Bob Gliner’s film, Schools That Change Communities, is about schools as they should be. In this pedagogical age of “time on task,” “direct instruction” and a short-sighted emphasis on “Drill, Baby, Drill,” Bob shows that school improvement can be healthy, engaging and lead to significant community involvement and improvement.Most often when I watch educational videos, I get choked up with anger about the wrong-headedness of the No Child Left Behind educational philosophy. Watching this film, I got choked up because Bob shows schools that manage a combination of academic rigor, community purpose and heart that is right on the money.
Check out the Schools That Change Communities trailer below.
Rethinking Schools and the Zinn Education Project are partnering with an exciting project: This Changes Everything: Capitalism vs. the Climate. You can get involved by participating in the K-12 teachers This Changes Everything Writing Retreat. Here’s a sample from their website announcement:
Imagining solutions to the climate crisis involves imagining solutions to a host of other social problems, from economic inequality to public health to job creation to indigenous rights—even to the quality of the food we eat. As the This Changes Everything team writes: “Climate change is more than an issue, it’s a message, one that is telling us that many of our culture’s most cherished ideas about our place in the world—from the quest for endless economic growth to the assumption of Western supremacy to the limitless capacity of humans to dominate nature—are no longer viable.” Rethinking Schools editorializes: “Confronting the climate emergency … demands that young people exercise their utopian imaginations to consider alternatives of all kinds.”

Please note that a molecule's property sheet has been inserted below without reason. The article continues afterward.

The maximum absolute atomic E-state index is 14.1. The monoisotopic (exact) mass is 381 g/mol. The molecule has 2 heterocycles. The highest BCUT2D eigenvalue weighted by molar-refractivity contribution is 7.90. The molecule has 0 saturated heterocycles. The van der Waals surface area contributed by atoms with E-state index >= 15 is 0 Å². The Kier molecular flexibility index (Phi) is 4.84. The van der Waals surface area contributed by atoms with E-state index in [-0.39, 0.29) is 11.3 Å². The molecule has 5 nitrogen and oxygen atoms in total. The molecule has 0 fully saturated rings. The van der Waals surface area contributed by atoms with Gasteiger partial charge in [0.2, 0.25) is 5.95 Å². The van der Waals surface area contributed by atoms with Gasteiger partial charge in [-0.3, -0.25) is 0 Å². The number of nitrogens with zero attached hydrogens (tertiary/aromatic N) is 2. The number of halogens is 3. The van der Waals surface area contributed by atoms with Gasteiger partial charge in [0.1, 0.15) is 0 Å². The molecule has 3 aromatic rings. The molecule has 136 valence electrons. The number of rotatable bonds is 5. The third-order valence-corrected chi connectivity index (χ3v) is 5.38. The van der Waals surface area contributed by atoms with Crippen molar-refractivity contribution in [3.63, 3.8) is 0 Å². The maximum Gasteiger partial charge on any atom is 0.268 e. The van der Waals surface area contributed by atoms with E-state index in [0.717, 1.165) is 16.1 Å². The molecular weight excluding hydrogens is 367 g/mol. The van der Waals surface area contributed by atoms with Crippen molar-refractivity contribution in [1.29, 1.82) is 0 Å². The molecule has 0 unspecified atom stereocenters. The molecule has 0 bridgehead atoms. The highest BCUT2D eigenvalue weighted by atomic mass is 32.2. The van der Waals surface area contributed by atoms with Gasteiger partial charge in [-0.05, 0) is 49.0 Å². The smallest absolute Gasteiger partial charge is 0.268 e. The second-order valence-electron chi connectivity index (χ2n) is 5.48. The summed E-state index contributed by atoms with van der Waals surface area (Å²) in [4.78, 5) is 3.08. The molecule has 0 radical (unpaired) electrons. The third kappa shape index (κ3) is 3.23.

We all have a passion for education. Where we learn matters. The Center for Green Schools at the U.S Green Building Council is inviting communities from around the world to take action on school campuses for the Third Annual Green Apple Day of Service in fall 2014. On the Day of Service, students, teachers, and community members are encouraged to plan a school-wide sustainability project utilizing local volunteers to create a positive environmental change.
In the first two years, over 3,000 Green Apple Day of Service events took place in more than 41 countries.Projects included planting school gardens, collaborating on clean-ups, or hosting e-waste recycling drives. Schools also create custom projects that cater to their community’s specific needs. Learn about more project ideas that will happen in schools around the world.
Green Apple Day of Service creates awareness around the importance of green schools and propels a movement emphasizing sustainable lifestyles for youth and generations to come. Schools are invited to register green projects, and read more about this transformative campaign at mygreenapple.org”
By RILEY HOPEMAN and DAVID SOBEL
Boot clad and bundled, seventeen kindergartners shuffle out of the heavy school doors. As they emerge, each breath suddenly becomes visible mixing with the cold, penetrating air. Standing poised at the door, one student, the “door holder,” waits until his or her last classmate has emerged. The students move confidently behind their teacher, Eliza Minnucci, who strides purposefully towards the nearby trail system, a mere 20 yards from the school doors. Today is Friday, Forest Friday. – See the whole article at the Community Works Journal website.